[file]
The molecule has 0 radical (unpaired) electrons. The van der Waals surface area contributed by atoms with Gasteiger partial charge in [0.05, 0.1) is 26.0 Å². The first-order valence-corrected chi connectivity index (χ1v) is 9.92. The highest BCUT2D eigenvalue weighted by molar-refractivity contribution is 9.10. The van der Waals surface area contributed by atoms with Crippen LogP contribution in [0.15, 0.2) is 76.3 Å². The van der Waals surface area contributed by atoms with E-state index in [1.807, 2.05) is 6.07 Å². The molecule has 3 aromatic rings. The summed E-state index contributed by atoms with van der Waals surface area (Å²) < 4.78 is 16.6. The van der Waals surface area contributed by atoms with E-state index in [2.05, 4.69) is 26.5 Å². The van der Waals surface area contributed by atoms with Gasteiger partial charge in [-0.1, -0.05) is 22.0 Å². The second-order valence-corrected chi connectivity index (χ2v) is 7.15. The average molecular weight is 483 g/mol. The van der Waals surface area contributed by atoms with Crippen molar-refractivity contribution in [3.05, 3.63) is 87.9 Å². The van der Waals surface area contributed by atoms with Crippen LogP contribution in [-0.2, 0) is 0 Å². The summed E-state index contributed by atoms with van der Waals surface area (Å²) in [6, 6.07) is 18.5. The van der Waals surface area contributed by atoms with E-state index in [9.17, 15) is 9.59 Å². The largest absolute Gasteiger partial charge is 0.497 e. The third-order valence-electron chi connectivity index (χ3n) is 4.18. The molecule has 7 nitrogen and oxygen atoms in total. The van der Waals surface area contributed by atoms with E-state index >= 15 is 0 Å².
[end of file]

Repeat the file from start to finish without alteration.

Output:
The molecule has 0 radical (unpaired) electrons. The van der Waals surface area contributed by atoms with Gasteiger partial charge in [0.05, 0.1) is 26.0 Å². The first-order valence-corrected chi connectivity index (χ1v) is 9.92. The highest BCUT2D eigenvalue weighted by molar-refractivity contribution is 9.10. The van der Waals surface area contributed by atoms with Crippen LogP contribution in [0.15, 0.2) is 76.3 Å². The van der Waals surface area contributed by atoms with E-state index in [1.807, 2.05) is 6.07 Å². The molecule has 3 aromatic rings. The summed E-state index contributed by atoms with van der Waals surface area (Å²) < 4.78 is 16.6. The van der Waals surface area contributed by atoms with E-state index in [2.05, 4.69) is 26.5 Å². The van der Waals surface area contributed by atoms with Gasteiger partial charge in [-0.1, -0.05) is 22.0 Å². The second-order valence-corrected chi connectivity index (χ2v) is 7.15. The average molecular weight is 483 g/mol. The van der Waals surface area contributed by atoms with Crippen molar-refractivity contribution in [3.05, 3.63) is 87.9 Å². The van der Waals surface area contributed by atoms with Crippen LogP contribution in [-0.2, 0) is 0 Å². The summed E-state index contributed by atoms with van der Waals surface area (Å²) in [6, 6.07) is 18.5. The van der Waals surface area contributed by atoms with E-state index in [9.17, 15) is 9.59 Å². The largest absolute Gasteiger partial charge is 0.497 e. The third-order valence-electron chi connectivity index (χ3n) is 4.18. The molecule has 7 nitrogen and oxygen atoms in total. The van der Waals surface area contributed by atoms with E-state index >= 15 is 0 Å².